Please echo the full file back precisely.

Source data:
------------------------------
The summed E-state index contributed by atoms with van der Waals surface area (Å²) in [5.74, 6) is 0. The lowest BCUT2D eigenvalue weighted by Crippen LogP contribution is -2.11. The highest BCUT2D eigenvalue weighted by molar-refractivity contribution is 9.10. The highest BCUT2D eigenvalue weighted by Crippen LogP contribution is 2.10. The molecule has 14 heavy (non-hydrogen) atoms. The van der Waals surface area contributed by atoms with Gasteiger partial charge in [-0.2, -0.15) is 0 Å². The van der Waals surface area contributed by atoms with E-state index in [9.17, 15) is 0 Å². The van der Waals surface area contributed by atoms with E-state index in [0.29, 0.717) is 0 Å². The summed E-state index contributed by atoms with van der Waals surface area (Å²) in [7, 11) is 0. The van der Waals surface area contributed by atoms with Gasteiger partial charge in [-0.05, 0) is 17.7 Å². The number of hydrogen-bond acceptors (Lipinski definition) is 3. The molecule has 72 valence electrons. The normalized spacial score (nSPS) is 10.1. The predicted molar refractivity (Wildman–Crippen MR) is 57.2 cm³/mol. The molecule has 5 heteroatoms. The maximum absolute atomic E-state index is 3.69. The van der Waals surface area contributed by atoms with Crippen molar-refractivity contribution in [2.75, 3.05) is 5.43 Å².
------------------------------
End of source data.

The summed E-state index contributed by atoms with van der Waals surface area (Å²) in [5.74, 6) is 0. The lowest BCUT2D eigenvalue weighted by Crippen LogP contribution is -2.11. The highest BCUT2D eigenvalue weighted by molar-refractivity contribution is 9.10. The highest BCUT2D eigenvalue weighted by Crippen LogP contribution is 2.10. The molecule has 14 heavy (non-hydrogen) atoms. The van der Waals surface area contributed by atoms with Gasteiger partial charge in [-0.2, -0.15) is 0 Å². The van der Waals surface area contributed by atoms with E-state index in [9.17, 15) is 0 Å². The van der Waals surface area contributed by atoms with E-state index in [0.29, 0.717) is 0 Å². The summed E-state index contributed by atoms with van der Waals surface area (Å²) in [7, 11) is 0. The van der Waals surface area contributed by atoms with Gasteiger partial charge in [-0.05, 0) is 17.7 Å². The number of hydrogen-bond acceptors (Lipinski definition) is 3. The molecule has 72 valence electrons. The normalized spacial score (nSPS) is 10.1. The predicted molar refractivity (Wildman–Crippen MR) is 57.2 cm³/mol. The molecule has 5 heteroatoms. The maximum absolute atomic E-state index is 3.69. The van der Waals surface area contributed by atoms with Crippen molar-refractivity contribution in [2.75, 3.05) is 5.43 Å².